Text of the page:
Eighteen year-old Daunis is caught between two conflicting family histories and with her mixed heritage she has always felt an outsider in both strands of her community. Her father was Ojibwe while her mother is white. However, when both strands are caught up in the same string of crimes, it is Daunis who goes undercover to help try to end the cycle of violence. Combining her knowledge of the ice-hockey world, that her community revolves around, and the indigenous traditional medicine and culture, Daunis is able to start to unravel the case.

Boulley tackles some tough subjects throughout but does so in a way that educates and enlightens her readers. She has written a fast-paced thriller but also a cultural story and a coming of age tale. A tale of love between individuals and within the Ojibwe community.  This is a book that goes beyond the classic “whodunnit” but leaves you feeling as though you are not ready to say goodbye by the time the last page creeps up on you.

Content Warning: It contains drug use, racism, murder, and sexual assault.

Bone Music by David Almond

David Almond’s writing is astonishing. Lyrical and mystical but equally accessible. In Bone Music he explores how nature is never far away from us and if we allow it it has the ability to heal us too.

Bone Music is probably classified as ‘teen’ but I would urge anyone with a sensitive soul to read it.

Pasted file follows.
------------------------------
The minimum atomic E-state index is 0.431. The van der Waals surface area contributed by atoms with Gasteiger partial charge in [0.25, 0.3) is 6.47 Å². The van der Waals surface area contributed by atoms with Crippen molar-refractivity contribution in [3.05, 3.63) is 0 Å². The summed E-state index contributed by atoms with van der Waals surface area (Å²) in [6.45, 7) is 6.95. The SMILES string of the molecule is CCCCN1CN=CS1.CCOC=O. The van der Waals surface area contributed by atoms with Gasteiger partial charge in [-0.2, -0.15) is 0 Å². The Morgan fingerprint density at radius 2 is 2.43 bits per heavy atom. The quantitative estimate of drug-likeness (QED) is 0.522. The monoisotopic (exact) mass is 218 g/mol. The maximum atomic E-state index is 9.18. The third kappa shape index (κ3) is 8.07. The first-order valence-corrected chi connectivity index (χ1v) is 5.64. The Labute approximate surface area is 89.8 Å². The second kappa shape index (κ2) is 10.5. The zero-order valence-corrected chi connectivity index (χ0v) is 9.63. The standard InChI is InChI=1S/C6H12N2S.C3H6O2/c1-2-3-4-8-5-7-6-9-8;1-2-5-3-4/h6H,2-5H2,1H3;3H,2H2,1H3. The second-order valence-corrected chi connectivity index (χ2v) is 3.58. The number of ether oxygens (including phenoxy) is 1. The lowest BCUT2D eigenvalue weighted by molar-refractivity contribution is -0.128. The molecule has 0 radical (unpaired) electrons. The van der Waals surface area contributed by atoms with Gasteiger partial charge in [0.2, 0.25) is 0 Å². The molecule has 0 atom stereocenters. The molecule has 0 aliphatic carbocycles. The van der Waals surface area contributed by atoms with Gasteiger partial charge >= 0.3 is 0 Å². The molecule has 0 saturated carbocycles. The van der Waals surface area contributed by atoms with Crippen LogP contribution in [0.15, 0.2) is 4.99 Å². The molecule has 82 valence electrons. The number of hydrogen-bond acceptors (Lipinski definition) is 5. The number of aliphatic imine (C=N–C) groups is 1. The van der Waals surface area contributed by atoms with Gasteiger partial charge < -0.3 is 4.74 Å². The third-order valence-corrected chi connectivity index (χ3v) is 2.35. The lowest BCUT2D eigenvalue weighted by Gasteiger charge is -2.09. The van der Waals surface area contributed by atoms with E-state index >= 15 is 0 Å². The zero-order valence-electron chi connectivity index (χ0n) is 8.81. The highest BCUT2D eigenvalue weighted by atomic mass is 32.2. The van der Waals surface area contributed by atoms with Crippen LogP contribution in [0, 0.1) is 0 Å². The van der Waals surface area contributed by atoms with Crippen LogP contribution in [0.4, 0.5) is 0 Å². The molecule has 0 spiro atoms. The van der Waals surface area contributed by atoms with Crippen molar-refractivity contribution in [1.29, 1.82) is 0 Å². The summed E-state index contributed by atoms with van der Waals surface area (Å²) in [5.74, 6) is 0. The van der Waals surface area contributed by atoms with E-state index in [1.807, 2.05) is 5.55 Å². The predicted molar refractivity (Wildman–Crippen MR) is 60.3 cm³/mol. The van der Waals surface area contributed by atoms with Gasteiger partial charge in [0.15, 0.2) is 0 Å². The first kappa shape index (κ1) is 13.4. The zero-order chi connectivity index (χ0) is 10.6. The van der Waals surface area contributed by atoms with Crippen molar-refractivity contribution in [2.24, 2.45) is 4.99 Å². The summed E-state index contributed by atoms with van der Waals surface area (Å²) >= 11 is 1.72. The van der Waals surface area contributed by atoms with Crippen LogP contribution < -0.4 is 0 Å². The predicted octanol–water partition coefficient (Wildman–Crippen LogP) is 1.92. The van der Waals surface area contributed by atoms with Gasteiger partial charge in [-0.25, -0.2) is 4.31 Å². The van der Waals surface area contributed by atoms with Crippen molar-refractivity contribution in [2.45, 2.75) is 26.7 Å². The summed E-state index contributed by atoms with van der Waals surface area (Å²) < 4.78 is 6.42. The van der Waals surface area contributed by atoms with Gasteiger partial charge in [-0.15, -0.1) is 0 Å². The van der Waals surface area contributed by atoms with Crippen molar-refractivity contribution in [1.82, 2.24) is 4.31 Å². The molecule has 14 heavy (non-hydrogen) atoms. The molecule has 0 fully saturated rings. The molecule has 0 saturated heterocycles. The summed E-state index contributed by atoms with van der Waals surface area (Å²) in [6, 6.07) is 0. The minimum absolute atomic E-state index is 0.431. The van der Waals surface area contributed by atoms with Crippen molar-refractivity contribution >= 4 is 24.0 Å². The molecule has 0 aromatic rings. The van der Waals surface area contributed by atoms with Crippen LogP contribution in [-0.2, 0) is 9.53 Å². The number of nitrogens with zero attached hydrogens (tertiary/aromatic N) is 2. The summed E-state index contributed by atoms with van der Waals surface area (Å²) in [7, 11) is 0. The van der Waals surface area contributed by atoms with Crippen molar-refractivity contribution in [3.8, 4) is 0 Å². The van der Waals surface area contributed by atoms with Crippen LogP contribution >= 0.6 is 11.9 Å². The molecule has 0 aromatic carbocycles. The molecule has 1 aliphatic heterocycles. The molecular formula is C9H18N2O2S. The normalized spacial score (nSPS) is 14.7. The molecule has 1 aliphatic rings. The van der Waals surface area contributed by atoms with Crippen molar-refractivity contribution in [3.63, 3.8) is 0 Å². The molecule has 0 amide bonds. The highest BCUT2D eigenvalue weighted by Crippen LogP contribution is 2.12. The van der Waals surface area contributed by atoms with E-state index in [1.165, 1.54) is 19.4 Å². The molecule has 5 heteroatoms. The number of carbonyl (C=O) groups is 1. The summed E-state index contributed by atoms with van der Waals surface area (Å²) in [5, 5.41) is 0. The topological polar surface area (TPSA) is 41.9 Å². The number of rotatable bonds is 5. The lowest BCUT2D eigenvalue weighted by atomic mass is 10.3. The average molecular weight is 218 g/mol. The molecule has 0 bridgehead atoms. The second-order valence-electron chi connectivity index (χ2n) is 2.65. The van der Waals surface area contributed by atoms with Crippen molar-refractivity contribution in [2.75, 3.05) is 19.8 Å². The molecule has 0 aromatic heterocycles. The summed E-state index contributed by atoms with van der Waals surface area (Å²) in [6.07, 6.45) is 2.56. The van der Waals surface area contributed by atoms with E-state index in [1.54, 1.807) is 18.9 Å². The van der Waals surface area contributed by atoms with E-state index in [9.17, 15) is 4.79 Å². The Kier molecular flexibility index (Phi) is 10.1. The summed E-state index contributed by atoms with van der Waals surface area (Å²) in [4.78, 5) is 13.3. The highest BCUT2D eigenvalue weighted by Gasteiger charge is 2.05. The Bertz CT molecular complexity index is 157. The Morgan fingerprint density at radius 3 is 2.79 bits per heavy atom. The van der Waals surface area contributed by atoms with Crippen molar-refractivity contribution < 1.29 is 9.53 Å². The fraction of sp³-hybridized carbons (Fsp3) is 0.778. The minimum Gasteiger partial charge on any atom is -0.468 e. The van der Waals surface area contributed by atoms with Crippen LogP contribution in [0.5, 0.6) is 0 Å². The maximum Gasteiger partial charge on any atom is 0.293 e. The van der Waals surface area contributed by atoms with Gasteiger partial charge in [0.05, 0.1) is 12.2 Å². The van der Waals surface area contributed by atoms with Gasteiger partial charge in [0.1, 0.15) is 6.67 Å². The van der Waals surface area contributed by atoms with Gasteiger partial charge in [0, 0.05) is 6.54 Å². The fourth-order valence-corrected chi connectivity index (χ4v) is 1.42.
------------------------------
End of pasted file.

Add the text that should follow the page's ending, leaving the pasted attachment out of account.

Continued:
The Hideaway by Pam Smy

I confess to being something of a fan when it comes to Pam Smy. I picked up Thornhill because of the dark, mancing house on the cover and was blown away by the strength of the ghost story within.

Recently published, The Hideaway, is set in a graveyard but is a more complex story, touching on domestic abuse.

Seen from a child’s persepctive, the situation seems insurmountable but there is also hope and friendhsip to make life bearable.

Here in the Real World by Sara Pennypacker

Pennypacker writes about children on the outside. Those who are alone, who are troubled, sometimes sad, sometimes happy living in their own reality. They are fully rounded characters who demand our attention and understanding.

If you know such a child, give them this book and then give them Pax, one of her previous titles.

The Highland Falcon by M.G Leanord & Sam Sedgman

Hal doesn’t want to go on holiday with his uncle, but when the Princess’s neckland goes missing he has to investigate!

Lots of fun, trains and detective worl. This is a new children’s classic.

Thornhill by Pam Smy 

Overgrown fences, creepy puppets, the diary of a lonely girl, and strange lights coming from the top window of the abandoned orphanage at night. Believe me when I tell you, this book has STYLE; even if for simply the glossy black edges to the pages, like you’re reading from a block of obsidian.

Pam Smy’s artwork hits the perfect balance between beauty and eeriness, with subtle shadowy details that will keep you flicking back to previous pages.

The story is split between two different decades, told through different mediums: the aforementioned lonely orphan girl in the 1980s, told via her diary entries; and the modern day in which a girl moves next door to the now ruined building, told via silent black and white illustrations.

Tension slowly builds simultaneously across both stories as they begin to intertwine, reeling you in to inevitably read the entire book in a single afternoon.